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A preacher commanding the word of God, his hired gun of an ex-girlfriend and an alcoholic vampire walk into a bar. Moments later, a teenager with the face of a rear end stops in, and minutes after that, an immortal cowboy packing heavenly firepower follows suit.
This isn’t an exact scene ripped out of the pages of Garth Ennis and Steve Dillon’s Preacher, but all these characters exist, and it only gets weirder. Literal angels and demons enter the scene, followed by figurative ones — holier-than-thou conspirators, sexually deviant racists and worse. It’s an odd assortment of players at best, and a bone-deep offensive one at worst. All or most of these figures will find their way into AMC’s adaptation of the comic book when it starts rolling out this weekend — eventually, at least, and not always in the way die-hard Preacher fans expect.
Seth Rogen and Evan Goldberg, keepers of the Preacher flame, are two such die-hards. Before the longtime friends and collaborators acquired the property, they were fans first, devouring Ennis and Dillion’s chaotic comic as it was released in the 1990s. As soon as Preacher fell into their hands, Rogen and Goldberg’s first instinct was to tell the tale exactly as it was told on the paneled page.
“When we originally pitched the show, we mostly pitched the comic,” Rogen told The Hollywood Reporter about adapting the series. He and Goldberg would rave about the saga of Jesse Custer, Tulip O’Hare and the blood-sucking Cassidy, so much so that their fandom was apparent during their first video chat with eventual showrunner Sam Catlin — a man who had never heard of Preacher in his entire life, until Rogen and Goldberg brought it up.
“I got on a Skype with Seth and Evan,” the Breaking Bad veteran recalled, “and they were like, ‘Dude! Preacher! How have you never heard of Preacher? It’s the best comic ever!'”
But the more Catlin learned about the comic, the more he believed a beat-for-beat adaptation wouldn’t translate to the small screen. Eventually, Rogen and Goldberg agreed.
“Sam was a heavy voice in that,” Rogen said of the drive to move the Preacher TV series away from the exact layout of the comics. “As we sat down and started the writing process, that’s when Sam was like, ‘I don’t think this is going to work!’ And we were like, ‘You’re totally right.'”
But it wasn’t just Catlin who suggested changing things up: Preacher’s own creators chimed in with the thought as well, having seen numerous parties try and fail to adapt the comic over the years.
“It’s a difficult beast, Preacher. There’s nothing else quite like it,” said Ennis. “If you put the comic on the screen, you would use it up in a season and a half. This is hardly the nature of the beast, the difference between pacing a TV show and a comic book.”
Catlin’s instinct and Ennis’ blessing confirmed what Rogen and Goldberg were already starting to realize. For his part, Rogen credits the decision to rearrange and even excise events with the show’s success — assuming it succeeds at all.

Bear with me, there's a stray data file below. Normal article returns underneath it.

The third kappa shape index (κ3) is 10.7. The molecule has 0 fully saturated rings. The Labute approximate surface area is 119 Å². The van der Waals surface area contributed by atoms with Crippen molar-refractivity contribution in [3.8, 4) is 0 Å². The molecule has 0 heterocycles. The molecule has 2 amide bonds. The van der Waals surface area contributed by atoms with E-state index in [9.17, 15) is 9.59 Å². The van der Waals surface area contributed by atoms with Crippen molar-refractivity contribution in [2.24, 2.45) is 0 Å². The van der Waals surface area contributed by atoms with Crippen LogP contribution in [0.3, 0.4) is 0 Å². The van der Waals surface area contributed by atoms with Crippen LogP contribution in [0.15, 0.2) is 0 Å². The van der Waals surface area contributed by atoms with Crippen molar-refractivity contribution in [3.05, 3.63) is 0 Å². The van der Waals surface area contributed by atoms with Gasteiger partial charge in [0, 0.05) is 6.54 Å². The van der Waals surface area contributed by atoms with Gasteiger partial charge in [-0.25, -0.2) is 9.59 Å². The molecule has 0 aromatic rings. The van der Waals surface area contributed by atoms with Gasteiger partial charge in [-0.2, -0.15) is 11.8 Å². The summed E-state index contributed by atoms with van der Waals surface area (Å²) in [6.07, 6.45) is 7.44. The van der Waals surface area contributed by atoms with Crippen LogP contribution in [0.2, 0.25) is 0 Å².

“If you think the show is good, this is one of the reasons why it is good,” he said. “That mix of reverence and fresh eyes was very key to doing something that works on television and satisfies fans.”
With all that said, it’s important to note the ways in which Preacher the television series and Preacher the comic book series intersect, and it all comes down to character.
“Garth kept saying the same thing to us: ‘Stay true to the characters — nothing else matters,'” said Goldberg. “‘You can drop whole blocks, or re-shift them, or reallocate them, but don’t change who Odin Quincannon is. Don’t change Jesse. As long as you’re keeping those characters, you’re making it right.'”
To that end, Ennis puts his eyes on every script and cut of Preacher, offering input and support along the way. According to Goldberg: “He reads everything and gives us notes. Not a lot of notes, but targeted notes that are very clear and simple and make the show better.”
For instance, Ennis agreed with Rogen and Goldberg’s instinct to explore the titular character’s relationship with religion in greater detail at the start of the series.
“You don’t see him being much of a preacher in the comics,” said Rogen. “He’s doing it for about two pages, and then he’s done with it. Well, the show’s called Preacher … kinda felt like maybe we should show him being a preacher!”
But in many other respects, the show and the comics are mirror images. An early sequence in the second episode faithfully and unexpectedly adapts one of the most powerful portions of the comic, for example, with a keen attention to detail sure to thrill Preacher purists. Without identifying it further, Ennis said that seeing this particular character in action was his “pinch me” moment.
“You’re going to get what you what,” he teased. “Maybe not right away, and not in the order you expected, but you’ll get there. The journey will be slightly different, but we’ll get where we’re going to go, and all the bits will be there eventually.”
Preacher premieres Sunday at 10 p.m. ET/PT on AMC.
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